Dung beetles' taste preferences uncovered
The first observational study of a dung beetle species on Langkawi Island in the Andaman Sea reveals insights about its tastes and what that means for the ecosystem.
A dung beetle inhabiting the Malaysian island of Langkawi prefers the faeces of an omnivorous long-tailed macaque, and is active only in forest areas, even though they can find the primate dung in other areas, according to research recently published in the journal Tropical Agricultural Science. The study's observational method could also be applied to other species to reveal insights into how they are responding to changing environments.
Dung beetles perform many crucial roles in the ecosystem, from soil enrichment and nutrient cycling to seed dispersal and fly control. They are classified as rollers, tunnelers or dwellers, depending on what they do with the dung. The survival of these creatures is highly dependent on other animals, and affected by the environment. Recent work has shown that their numbers are decreasing in areas of Borneo, another island in Malaysia, where logging has taken place.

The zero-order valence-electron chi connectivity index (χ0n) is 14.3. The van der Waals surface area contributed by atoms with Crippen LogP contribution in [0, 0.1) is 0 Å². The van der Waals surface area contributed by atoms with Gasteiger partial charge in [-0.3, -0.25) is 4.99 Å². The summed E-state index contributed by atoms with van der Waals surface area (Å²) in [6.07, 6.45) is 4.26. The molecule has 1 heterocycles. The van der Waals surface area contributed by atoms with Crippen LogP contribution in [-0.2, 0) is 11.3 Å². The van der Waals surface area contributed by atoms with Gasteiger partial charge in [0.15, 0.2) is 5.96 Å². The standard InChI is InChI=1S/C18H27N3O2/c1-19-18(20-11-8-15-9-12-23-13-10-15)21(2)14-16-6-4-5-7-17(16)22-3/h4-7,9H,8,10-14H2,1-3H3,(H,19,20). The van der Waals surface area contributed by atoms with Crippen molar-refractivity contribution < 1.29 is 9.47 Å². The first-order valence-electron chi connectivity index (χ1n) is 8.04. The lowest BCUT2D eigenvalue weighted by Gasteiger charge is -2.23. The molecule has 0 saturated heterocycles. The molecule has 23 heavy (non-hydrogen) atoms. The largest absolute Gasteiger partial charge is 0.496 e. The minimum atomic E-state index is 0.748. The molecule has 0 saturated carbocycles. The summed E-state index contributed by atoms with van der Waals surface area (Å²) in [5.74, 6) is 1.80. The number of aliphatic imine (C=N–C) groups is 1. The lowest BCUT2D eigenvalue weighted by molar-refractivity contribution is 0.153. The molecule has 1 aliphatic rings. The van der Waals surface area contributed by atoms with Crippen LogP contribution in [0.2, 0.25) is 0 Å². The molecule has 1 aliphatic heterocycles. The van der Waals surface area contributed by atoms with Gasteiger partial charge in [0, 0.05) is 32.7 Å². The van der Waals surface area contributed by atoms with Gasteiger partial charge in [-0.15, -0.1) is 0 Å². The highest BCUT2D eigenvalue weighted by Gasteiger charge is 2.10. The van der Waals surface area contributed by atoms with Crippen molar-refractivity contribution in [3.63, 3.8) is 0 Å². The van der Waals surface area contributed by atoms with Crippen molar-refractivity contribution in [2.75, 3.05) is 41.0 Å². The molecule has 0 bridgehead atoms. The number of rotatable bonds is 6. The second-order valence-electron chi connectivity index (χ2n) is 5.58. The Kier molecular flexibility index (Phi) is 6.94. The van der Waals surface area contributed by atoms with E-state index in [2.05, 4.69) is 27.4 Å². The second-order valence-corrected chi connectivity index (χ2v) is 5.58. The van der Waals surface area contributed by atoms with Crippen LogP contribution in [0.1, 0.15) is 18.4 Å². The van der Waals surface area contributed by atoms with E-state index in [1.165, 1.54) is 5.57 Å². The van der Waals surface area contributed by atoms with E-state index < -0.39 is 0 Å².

Salmah Yaakop and colleagues from the Centre for Insect Systematics at the Universiti Kebangsaan Malaysia (UKM), and Universiti Tun Hussein Onn Malaysia (UTHM), observed macaque troops in a tropical mixed rainforest on Langkawi, an island off Malaysia's west coast that is an UNESCO Geopark site and popular tourist destination. When the team spotted the beetles in the act of rolling dung, they collected them, identified the species of beetle and analysed the dung.
Although three species of dung beetle have been identified in Malaysia, the researchers found only one, Paragymnopleurus maurus, on the island that was active during the daytime. They show that these beetles exclusively choose the dung of Macaca fascicularis, which eats both fruit and meat as opposed to that of other macaques in the area which are vegetarian.
Paragymnopleurus maurus is a large dung beetle, and more sensitive to forest disturbances than its smaller cousins because they need a large area with a large mammal population to survive. P. maurus has been seen elsewhere rolling and enjoying dung from other omnivorous animals, including carrion, pigs, cattle and even elephants, so the researchers speculate that it may have expanded its food preferences due to scarcity of usual sources.
Given the importance of dung beetles for ecosystems, further work should be done to understand what about the primate dung attracts the beetles, and how this affects the dispersal of seeds consumed by the macaques. The methodology could be used to study other species interactions and will contribute to our understanding of ecosystem dynamics.